Planning for a White Coat Ceremony can be complex as you coordinate with students, parents, faculty, facilities and an entire universe of collaborators working together to make this a truly memorable occasion for all. We’ve captured here some of the key pieces that you will need to think about as you start planning.
Keeping Healthcare Human Pins
All accredited medical schools, physician assistant schools and nursing schools are eligible to receive Keeping Healthcare Human lapel pins from the Gold Foundation. The pin welcomes students to their new profession and serves as a persistent reminder of their commitment to treat patients with dignity and respect. You should request Keeping Healthcare Human pins at least 3-4 weeks before your ceremony date. With the pins, the Gold Foundation also provides a pocket card with a short inspirational message from the foundation and its founder, Dr. Arnold Gold. The card should be placed in the coat pocket and the Keeping Healthcare Human pin should be pinned to the coats prior to the ceremony.
Coats and Cloaking Procedure
Order white coats (or your school’s equivalent) with plenty of time to allow for any customization (such as embroidering names, or attaching patches), placing pins and pocket cards, and/or rectification of any error with the order.
Students should receive their white coats before the ceremony. White coats can be hung in alphabetical order or alternatively placed folded on each student’s assigned chair.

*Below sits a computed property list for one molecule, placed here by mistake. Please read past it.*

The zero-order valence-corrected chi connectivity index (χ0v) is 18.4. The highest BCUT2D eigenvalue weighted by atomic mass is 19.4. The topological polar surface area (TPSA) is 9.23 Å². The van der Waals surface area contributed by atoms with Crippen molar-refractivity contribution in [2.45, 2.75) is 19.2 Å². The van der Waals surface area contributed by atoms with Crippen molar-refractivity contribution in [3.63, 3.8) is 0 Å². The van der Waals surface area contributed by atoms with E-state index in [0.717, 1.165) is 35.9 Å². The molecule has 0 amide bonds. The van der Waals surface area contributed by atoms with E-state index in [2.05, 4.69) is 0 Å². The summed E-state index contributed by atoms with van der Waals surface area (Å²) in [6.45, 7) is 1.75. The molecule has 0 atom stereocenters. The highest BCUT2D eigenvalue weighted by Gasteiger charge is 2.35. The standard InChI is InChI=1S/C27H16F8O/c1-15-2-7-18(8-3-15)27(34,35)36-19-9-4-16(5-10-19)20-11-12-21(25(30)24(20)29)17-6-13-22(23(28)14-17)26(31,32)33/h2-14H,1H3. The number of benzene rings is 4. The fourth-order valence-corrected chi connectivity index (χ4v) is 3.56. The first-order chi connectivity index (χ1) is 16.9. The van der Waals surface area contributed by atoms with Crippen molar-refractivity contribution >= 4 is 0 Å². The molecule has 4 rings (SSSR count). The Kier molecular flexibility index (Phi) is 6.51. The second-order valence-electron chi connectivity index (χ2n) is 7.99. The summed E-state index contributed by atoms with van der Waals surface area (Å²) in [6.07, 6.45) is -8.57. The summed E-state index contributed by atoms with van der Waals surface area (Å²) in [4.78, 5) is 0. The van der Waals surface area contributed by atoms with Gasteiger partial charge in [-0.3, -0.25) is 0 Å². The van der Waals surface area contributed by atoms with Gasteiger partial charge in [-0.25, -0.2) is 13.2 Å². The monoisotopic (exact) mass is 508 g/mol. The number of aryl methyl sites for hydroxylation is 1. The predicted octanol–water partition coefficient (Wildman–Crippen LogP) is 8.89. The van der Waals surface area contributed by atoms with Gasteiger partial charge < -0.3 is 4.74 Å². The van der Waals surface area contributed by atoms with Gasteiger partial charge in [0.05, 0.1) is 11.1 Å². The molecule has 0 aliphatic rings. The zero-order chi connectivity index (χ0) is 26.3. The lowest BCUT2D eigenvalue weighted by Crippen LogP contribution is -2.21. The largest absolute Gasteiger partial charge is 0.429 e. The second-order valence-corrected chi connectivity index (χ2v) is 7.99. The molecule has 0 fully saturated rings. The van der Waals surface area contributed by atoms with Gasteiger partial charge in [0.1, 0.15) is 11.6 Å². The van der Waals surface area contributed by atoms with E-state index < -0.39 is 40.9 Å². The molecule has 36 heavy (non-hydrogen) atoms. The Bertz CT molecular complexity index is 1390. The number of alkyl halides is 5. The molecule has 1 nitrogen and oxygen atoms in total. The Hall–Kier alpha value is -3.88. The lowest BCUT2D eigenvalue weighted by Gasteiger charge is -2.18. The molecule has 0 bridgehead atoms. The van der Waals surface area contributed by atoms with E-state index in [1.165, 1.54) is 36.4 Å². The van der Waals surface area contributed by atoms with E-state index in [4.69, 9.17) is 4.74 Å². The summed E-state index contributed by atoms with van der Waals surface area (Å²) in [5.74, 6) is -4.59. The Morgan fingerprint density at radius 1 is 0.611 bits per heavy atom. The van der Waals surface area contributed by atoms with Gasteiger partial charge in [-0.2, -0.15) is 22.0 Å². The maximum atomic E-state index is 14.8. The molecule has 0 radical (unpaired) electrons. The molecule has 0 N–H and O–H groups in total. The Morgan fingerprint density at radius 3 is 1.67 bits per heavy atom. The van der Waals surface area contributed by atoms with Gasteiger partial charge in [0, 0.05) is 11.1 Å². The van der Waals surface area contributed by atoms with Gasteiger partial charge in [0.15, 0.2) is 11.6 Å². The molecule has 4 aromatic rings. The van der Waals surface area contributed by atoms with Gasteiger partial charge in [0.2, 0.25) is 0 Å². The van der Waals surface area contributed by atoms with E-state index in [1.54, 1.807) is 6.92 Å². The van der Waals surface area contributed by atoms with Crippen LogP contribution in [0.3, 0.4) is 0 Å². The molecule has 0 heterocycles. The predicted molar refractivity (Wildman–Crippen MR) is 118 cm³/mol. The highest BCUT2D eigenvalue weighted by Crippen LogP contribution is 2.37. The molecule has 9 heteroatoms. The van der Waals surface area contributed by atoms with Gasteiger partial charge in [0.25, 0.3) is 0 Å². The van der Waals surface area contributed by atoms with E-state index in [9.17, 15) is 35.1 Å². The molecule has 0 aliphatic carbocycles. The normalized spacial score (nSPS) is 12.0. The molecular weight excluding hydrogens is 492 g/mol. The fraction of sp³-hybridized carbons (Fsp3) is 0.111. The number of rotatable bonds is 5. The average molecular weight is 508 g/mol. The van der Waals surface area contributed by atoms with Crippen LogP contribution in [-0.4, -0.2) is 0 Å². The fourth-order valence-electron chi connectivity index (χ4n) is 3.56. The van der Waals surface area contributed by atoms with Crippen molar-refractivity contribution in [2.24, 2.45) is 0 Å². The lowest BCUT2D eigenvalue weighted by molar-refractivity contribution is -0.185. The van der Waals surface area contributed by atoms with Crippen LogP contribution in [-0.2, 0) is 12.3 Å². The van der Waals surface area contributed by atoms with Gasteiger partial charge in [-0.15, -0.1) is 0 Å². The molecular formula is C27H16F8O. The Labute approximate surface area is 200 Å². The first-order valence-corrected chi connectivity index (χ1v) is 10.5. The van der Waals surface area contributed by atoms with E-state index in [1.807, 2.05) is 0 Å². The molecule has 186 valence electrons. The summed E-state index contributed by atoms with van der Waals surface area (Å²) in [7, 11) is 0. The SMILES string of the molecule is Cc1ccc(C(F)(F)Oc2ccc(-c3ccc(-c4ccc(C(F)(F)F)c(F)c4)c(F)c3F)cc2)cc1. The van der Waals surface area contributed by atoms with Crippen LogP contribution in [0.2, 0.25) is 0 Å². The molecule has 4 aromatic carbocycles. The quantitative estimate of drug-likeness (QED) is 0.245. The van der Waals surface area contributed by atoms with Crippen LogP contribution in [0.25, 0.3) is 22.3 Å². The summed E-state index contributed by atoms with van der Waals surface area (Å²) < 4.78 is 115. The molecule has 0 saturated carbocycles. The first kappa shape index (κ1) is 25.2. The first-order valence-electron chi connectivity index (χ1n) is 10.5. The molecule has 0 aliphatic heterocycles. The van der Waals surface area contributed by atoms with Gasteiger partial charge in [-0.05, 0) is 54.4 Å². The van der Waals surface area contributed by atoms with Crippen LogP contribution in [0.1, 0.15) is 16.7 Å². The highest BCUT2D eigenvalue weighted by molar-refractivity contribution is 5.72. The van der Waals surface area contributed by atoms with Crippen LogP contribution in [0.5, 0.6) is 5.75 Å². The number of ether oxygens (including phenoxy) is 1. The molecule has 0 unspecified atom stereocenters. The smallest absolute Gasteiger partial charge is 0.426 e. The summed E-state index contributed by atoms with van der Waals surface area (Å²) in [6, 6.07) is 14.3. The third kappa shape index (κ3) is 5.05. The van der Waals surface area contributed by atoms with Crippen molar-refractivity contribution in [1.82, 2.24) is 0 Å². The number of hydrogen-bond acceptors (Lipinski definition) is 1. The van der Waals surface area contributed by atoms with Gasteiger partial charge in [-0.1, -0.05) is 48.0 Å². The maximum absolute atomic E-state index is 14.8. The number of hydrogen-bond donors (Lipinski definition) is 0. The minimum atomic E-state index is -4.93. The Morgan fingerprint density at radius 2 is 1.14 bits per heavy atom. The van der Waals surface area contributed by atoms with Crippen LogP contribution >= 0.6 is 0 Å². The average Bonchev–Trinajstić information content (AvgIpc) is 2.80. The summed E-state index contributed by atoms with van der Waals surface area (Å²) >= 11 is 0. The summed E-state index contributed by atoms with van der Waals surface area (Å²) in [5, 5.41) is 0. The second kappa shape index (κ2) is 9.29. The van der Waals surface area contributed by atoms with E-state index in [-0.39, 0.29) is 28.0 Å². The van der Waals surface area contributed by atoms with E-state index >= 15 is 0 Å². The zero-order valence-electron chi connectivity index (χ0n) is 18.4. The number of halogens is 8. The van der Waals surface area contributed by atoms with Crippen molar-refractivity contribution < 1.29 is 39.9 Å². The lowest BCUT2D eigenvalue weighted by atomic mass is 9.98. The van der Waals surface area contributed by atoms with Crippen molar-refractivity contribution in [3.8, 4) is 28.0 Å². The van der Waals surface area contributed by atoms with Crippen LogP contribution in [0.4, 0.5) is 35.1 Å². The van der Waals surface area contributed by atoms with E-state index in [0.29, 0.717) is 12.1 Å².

Cloaking is typically done as students cross the stage. Select and invite multiple cloakers to keep the process moving smoothly. Schools use a variety of cloakers, such as orientation advisors, department chiefs, faculty mentors, distinguished alumni, etc. Typically, students are cloaked in small groups depending on the number of cloakers. As names are announced, each student takes his or her place in front of a cloaker. Once all students are in place, the cloakers place the coats on their respective students in unison. Then, the next group of students takes their place.
If gifts are given, they can be handed out as the student exits the stage.
Confirm and prepare participants for the process and their roles in the ceremony: who does cloaking, distributes gifts, shakes hands, etc. Some schools schedule a brief rehearsal.
Speakers & Guests
An inspiring and engaging keynote address is an essential component of a White Coat Ceremony. While many institutions will contract with a known speaker, in many cases an outstanding humanistic dean or faculty member could be appropriate. Speakers should explain why “Keeping Healthcare Human” is a vital and central component of good healthcare, and should describe what compassionate and respectful care looks like.
Invite student families, faculty, deans and other important members of school community. Other possible guests may include the president of the state medical association and the school’s alumni association president. For your first White Coat Ceremony, a representative from the Gold Foundation may be available to attend.
The oath is the central component of any White Coat Ceremony. Oaths are typically recited once all students have been cloaked and returned to their seats. Schools select an oath based on their own tradition, and it is typically the same oath recited at commencement. Often, directly following the oath, the dean presents the new class to the audience with “And now I present to you the Class of 20–!” whereupon all students turn together to face the audience.
Work with your event site to arrange the ideal audio-visual setup for your event. Discuss with speakers any individual a/v needs.
Have a photographer or videographer available to record the entire event or at a minimum get pictures of the students as they are cloaked. Decide how and where you will share the images, whether parents and students will be able to get a copy of the video or download photos. Arrange for class photo if desired.